After a break at a bench with a view near the Vango Abbey Memorial Hostel – where we could still see blue sky and mountains in the distance – we were back into the rhododendron tunnels, which got darker and darker as the skies that we could no longer see clouded up. By early afternoon we could hear the thunder in the distance. The race was on. Could we get to the next campsite before it hit?
Camp was right off the trail, and the drops slowly started as we quickly put up the tent. By the time we were both inside the rains had begun. We inflated the Thermarests and fell asleep.
Judy at Liteheart Gear had added a second wing to our Duo tent. Last year on the AT, with only a single wing, we realized the benefit of having one on both sides of the tent. The wings allow more ventilation, and more covered storage space outside. With this trip’s very humid environment we were glad we made the upgrade.
Along with better ventilation the new wings allowed us a better view from inside. With it, we noticed movement under Bear Bag Hanger’s food bag. It was hung below his tarp, since there wasn’t time to bear bag before the storm.
It was a trail rabbit! He looked pretty harmless, we figured the food was safe. When it returned later to watch us cook dinner, it brought back jokes of Monty Python killer rabbit fame. Lucky for us it didn’t have a ‘mean streak a mile wide’.
When the rains slowed and we finished dinner, Bear Bag Hanger and I began our search for a tree to hang our bear bags from. Every tree that looked promising already had the remains of the previous campers’ ropes. The ropes were so stuck in the trees that the bags had been cut down, leaving numerous immobile ropes just out of reach. After several throws, and what possibly my be my new record height toss, Bear Bag Hanger demonstrated the PCT method of bear bagging.
The next morning, the rain paused just long enough for us to get the tent down and our pack covers on the packs. Our food bags were wet, but the PCT method had protected them from bears and killer rabbits.
Day Three: to Laurel Fork to Dennis Cove
In the Storm
Our final morning on the Appalachian Trail this July started with us stopping to filter water in the rain. We sent Bear Bag Hanger ahead of us. Not wanting to sweat to death, I decided to try going topless. Sort of my own hike half-naked day. At our lunch break, Sandy noticed one small blister on each side where my hip belt had rubbed on my back. So ended my shirtless hike.
It started raining. Little dribbles, not enough to worry about, yet. But the rains of the night before allowed a large maple tree to uproot and slide down the mountain. We had to climb through its roots at the top of the switchback, and there it was again at the bottom of the switchback, a mess of branches across the trail. Sandy tried to step through them and fell over the side of the trail downhill into the wet greenery. It was the first time she’d ever fallen with a backpack on, and she wasn’t happy. But she got back up and on the trail again.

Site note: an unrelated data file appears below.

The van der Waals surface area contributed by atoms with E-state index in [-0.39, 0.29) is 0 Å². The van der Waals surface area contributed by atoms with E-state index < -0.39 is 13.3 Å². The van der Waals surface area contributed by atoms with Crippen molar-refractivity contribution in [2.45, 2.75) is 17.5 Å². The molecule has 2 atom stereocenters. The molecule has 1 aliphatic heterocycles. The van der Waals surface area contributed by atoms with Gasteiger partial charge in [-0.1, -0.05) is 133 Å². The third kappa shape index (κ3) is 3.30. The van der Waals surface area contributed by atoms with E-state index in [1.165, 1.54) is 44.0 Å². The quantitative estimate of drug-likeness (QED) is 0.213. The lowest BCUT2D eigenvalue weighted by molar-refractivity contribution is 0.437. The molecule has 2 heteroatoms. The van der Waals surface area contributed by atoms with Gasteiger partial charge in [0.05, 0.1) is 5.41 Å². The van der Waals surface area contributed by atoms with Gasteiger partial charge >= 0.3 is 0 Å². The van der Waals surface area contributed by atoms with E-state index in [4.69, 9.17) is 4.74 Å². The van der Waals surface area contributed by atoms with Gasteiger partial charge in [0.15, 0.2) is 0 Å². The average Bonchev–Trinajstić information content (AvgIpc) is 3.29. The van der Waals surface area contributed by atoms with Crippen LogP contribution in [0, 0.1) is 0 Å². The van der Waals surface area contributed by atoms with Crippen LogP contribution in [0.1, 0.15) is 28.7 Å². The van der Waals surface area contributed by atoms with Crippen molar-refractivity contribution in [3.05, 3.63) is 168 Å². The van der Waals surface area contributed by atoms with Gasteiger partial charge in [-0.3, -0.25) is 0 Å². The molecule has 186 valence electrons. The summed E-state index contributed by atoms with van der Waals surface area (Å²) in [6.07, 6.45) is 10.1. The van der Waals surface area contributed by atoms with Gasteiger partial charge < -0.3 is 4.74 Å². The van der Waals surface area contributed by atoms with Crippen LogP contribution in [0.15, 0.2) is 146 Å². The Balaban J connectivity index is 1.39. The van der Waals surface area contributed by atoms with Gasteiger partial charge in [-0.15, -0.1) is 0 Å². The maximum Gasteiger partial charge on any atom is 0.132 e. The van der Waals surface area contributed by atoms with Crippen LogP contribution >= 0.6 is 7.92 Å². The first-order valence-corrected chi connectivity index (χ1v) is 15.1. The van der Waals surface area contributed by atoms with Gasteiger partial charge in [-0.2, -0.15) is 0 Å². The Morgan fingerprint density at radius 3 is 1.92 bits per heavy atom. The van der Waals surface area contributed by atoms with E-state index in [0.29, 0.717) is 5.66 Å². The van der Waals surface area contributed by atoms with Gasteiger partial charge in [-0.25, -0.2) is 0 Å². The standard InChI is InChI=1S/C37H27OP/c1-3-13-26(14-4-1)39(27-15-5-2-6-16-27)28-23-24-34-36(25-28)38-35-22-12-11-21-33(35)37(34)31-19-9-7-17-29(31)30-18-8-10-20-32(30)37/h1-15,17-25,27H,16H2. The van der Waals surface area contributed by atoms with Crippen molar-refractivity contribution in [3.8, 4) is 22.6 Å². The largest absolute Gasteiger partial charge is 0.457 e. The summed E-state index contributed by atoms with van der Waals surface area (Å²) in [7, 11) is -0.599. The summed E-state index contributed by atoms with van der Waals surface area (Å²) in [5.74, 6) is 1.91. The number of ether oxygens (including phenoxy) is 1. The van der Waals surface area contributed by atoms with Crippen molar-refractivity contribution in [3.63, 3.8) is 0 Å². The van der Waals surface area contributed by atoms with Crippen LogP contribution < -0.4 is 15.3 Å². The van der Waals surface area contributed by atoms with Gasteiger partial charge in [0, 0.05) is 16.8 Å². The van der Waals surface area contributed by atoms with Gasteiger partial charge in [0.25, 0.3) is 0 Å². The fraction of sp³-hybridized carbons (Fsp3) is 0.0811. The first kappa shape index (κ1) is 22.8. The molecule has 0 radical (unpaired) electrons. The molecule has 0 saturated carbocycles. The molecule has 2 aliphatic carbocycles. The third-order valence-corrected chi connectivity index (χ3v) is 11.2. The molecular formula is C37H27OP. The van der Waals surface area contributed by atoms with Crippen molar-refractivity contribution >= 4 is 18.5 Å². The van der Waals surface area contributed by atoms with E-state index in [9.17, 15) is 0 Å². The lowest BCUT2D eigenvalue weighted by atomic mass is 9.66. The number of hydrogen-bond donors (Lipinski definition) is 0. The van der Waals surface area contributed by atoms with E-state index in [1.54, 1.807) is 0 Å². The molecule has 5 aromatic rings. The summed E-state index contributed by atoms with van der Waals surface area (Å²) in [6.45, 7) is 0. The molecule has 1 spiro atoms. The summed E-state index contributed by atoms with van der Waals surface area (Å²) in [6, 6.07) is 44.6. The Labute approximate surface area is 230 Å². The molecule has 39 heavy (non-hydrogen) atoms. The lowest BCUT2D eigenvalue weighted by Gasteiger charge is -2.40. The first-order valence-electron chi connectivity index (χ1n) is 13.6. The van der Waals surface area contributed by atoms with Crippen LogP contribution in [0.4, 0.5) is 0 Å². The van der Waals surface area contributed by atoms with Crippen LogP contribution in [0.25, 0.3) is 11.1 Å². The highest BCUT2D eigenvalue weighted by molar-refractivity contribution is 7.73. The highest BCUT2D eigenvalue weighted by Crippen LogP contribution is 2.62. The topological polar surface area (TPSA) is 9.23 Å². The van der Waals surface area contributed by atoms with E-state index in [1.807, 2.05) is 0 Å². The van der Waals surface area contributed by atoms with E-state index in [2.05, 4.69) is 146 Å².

Again we began hearing the thunder in the distance, and the rains in the upper trees. Flash, and I’d start counting…one thousand one, one thousand two. With ten one thousands between the flash and boom, we started hiking faster.
Soon it was raining sideways. Neither of us had rain gear on since it was too hot. We were hiking up hill in water over the top of my boots. It was like walking in a stream with the trail nothing but rushing water.
We quickly made it across the top of the ridge and started going down. The water was now running downhill around our boots. Soaked and getting chilled, Sandy needed something to keep the rain off. It was a struggle to get to her rain jacket, which she draped over her head.
We moved on, and told Bear Bag Hanger to go at his own pace in the pouring rain. He vanished from sight.
Then there was a flash bright enough to blind Sandy, then a boom. She froze. We weren’t on the top of the ridge, but that didn’t make her feel any better, because she couldn’t see. She said her eyes were stinging. Slowly I got her moving along again. I knew that she did not like lightning, and now I could see how it terrified her.
We quickly moved farther and farther down the mountain. The rain and storm moved past. But we were still walking in ankle deep water, in the rain. We were both soaked to the skin, as if we’d jumped in a lake. When we saw the old barn we were both relieved, knowing that we were almost at the end of this journey.
At the trail head we started the short road walk back up to Black Bear Resort. On the way, we noticed a hand-painted sign warning us to beware of the killer rabbits.
From 19E to Dennis Cove Road, we put in 25 miles and we were done. We’d learned our lesson and at least had a bail-out point. Summer is not the best time to hike this section! We’ll be back again to get that next fifty miles to Damascus, but not in July!
Driving away Sandy spotted our friend Richard, just pulling into the trailhead. He’d come up from Florida hoping to hike with us. We told him that we were finished. We didn’t want to push six or seven more days in this weather to make it to Damascus.
The four of us enjoyed a nice steak dinner in Elizabethton. Richard headed for NOC, Bear Bag Hanger headed for Vermont, and Sandy and I headed towards home. The extra week back home would help us focus on getting the Florida Trail Guide done sooner. There was really much to do, and we knew taking the time to spend more time on the AT would put us farther behind.